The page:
MPs will get to vote on final terms of Brexit deal

MPs will get to vote on final terms of Brexit deal

MPs will get to vote on final terms of Brexit deal

Brexit Secretary David Davis unveiled plans for the UK's divorce deal to be written into law, meaning both MPs and peers will be afforded a vote on the agreement between London and Brussels.

MPs will have their first chance to scrutinise the EU Withdrawal Bill, which would formally end Britain's membership of the European Union and transfer four decades of EU legislation into United Kingdom law.

"This agreement will only hold if Parliament approves it".

Labour MP Chuka Umunna, co-chair of the cross-party parliamentary group on European Union relations, said the move was "totally insufficient" and gave "no guarantee of a meaningful vote".

Mr Davis confirmed MPs and peers will be given a take-it-or-leave-it choice on the Brexit deal, as he explained if Parliament rejects a withdrawal agreement, Britain will still leave the EU.

The Brexit deal will form a specific Act of Parliament, to be voted on by the Houses of Commons and Lords in early 2019.

The government said it would ensure legal certainty when Britain leaves the bloc in March 2019.

Backed by Plaid Cymru and the SNP, the proposed amendment to the EU Withdrawal Bill would have forced Theresa May to win the consent of the UK's devolved administrations before repealing EU legislation.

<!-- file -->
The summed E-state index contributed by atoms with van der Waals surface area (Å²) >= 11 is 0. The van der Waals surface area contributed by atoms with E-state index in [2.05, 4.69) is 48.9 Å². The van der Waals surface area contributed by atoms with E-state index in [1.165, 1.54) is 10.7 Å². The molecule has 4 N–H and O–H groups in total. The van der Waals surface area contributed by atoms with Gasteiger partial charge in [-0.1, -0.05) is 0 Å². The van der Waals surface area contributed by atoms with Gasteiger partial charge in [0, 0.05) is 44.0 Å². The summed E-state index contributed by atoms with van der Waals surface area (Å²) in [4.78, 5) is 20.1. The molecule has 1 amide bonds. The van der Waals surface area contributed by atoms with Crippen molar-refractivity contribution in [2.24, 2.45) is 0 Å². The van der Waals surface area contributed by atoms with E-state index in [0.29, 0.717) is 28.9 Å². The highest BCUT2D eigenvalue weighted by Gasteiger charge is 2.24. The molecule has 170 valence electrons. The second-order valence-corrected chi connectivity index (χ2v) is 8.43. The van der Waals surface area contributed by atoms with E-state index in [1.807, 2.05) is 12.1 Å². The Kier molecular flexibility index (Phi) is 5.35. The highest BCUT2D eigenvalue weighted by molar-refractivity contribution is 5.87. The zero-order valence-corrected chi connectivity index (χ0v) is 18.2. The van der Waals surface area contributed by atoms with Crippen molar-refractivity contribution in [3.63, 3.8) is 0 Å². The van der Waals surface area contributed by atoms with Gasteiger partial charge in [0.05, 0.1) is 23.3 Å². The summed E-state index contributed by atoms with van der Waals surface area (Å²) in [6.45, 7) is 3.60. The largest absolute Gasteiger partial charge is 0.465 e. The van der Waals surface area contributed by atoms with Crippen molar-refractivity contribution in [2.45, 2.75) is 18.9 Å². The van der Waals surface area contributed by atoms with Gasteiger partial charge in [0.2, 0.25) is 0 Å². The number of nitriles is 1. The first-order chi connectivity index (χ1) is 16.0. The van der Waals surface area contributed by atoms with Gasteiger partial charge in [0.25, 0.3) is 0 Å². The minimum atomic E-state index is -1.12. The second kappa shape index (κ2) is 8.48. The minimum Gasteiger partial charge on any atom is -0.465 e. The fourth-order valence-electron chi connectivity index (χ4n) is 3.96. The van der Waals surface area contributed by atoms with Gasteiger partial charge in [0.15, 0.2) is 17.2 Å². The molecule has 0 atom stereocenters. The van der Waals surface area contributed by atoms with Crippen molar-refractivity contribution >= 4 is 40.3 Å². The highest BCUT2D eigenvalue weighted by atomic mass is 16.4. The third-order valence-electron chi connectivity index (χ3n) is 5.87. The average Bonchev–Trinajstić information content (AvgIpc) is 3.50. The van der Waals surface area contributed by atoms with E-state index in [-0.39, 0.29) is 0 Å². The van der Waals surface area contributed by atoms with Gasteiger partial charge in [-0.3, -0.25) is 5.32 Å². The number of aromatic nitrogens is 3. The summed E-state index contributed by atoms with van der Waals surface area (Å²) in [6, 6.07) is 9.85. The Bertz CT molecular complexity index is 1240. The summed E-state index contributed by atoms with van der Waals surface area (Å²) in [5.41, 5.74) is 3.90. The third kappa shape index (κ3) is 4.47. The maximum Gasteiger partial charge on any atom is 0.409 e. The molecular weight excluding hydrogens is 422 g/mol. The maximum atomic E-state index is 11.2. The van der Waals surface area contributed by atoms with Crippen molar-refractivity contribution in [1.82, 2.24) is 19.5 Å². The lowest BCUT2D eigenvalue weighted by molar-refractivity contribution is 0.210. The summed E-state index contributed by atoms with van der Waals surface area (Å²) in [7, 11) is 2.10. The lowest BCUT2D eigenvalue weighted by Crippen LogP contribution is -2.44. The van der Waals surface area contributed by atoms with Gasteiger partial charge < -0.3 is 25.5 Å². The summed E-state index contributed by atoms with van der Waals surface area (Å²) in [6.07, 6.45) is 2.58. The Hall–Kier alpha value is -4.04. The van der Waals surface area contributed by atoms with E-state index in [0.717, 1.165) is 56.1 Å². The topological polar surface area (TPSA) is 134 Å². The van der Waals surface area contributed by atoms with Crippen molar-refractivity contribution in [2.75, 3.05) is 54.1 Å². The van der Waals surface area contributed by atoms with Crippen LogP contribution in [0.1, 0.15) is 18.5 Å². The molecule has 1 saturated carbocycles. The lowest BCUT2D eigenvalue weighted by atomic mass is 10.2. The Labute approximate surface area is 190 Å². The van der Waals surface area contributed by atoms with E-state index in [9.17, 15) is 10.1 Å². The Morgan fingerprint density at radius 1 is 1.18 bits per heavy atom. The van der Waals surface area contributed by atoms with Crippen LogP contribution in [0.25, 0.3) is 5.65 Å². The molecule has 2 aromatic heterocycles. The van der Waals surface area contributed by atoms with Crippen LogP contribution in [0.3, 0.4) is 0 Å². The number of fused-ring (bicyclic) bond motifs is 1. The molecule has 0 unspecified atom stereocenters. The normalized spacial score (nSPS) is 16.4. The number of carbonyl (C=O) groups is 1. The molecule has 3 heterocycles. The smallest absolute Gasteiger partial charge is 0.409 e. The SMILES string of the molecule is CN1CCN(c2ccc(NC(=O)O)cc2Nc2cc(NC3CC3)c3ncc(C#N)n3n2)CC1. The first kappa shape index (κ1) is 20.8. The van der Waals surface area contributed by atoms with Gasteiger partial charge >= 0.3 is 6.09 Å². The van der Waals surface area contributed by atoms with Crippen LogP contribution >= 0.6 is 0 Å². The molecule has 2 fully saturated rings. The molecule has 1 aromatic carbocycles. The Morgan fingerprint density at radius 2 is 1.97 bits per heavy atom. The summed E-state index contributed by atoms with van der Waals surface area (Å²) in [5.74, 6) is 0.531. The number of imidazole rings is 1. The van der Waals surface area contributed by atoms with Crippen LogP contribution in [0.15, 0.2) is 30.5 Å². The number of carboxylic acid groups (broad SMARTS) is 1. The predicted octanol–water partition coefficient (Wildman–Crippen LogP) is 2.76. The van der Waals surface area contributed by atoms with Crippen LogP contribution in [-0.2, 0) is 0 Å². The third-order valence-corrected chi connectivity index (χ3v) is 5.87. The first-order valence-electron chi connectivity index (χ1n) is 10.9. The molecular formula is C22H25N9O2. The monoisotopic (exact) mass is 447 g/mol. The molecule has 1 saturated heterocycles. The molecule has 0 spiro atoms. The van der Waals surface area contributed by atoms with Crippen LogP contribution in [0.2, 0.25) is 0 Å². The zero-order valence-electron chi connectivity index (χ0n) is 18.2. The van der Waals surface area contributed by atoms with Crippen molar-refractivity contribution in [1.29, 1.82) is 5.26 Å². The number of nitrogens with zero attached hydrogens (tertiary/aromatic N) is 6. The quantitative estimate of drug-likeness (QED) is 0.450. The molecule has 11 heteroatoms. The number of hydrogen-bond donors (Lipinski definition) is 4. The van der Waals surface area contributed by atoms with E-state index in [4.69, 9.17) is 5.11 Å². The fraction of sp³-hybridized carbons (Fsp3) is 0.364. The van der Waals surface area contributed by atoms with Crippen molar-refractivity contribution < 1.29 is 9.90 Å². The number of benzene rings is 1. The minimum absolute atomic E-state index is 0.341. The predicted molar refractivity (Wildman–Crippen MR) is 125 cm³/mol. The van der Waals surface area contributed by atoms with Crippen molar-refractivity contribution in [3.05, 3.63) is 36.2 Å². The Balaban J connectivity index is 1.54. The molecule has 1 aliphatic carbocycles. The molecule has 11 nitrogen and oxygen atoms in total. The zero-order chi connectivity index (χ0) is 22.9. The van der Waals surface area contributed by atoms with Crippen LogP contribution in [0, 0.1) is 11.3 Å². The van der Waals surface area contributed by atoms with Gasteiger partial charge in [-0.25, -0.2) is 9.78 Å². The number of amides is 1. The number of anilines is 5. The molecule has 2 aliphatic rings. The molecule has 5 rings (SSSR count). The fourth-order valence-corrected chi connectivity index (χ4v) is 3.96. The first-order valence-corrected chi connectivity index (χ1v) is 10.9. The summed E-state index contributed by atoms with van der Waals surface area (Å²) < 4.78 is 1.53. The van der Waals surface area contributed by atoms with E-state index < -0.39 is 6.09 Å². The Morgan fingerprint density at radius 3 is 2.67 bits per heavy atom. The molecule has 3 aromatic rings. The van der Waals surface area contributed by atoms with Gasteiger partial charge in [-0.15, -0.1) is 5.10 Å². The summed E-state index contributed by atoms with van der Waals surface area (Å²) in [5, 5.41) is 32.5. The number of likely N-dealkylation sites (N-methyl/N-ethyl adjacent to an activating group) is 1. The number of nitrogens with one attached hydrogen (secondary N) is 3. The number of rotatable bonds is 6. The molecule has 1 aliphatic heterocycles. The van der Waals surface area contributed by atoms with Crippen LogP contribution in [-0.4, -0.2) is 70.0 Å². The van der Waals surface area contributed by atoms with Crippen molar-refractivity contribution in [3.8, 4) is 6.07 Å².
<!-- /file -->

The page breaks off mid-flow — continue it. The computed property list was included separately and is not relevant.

The Brexit date of March 29, 2019 is also set to be enshrined in law as part of the withdrawal bill, in a move announced by May last week.

On Tuesday, prominent Remain-supporting Tories also criticised an amendment tabled by the Government itself, which would include an European Union exit date of 11pm on 29 March, 2019 within the legislation.

"Clearly this is an attempt to see off amendments that go much further than David Davis on a "meaningful vote" - it is vital the EU Withdrawal Bill is amended to provide for a proper not a fake meaningful vote before any exit day", he added.

And he said there would be no withdrawal agreement bill, or vote, if London can not strike a deal with Brussels.

"For months, Labour has been calling on ministers to guarantee parliament a final say on the withdrawal agreement".

However, the bid to head off opposition from restive lawmakers was met with criticism as MPs claimed the vote would be meaningless and give them little time to consider any eventual Brexit deal.

Labour's shadow Brexit secretary Sir Keir Starmer branded Mr Davis's actions "a significant climbdown from a weak Government on the verge of defeat".

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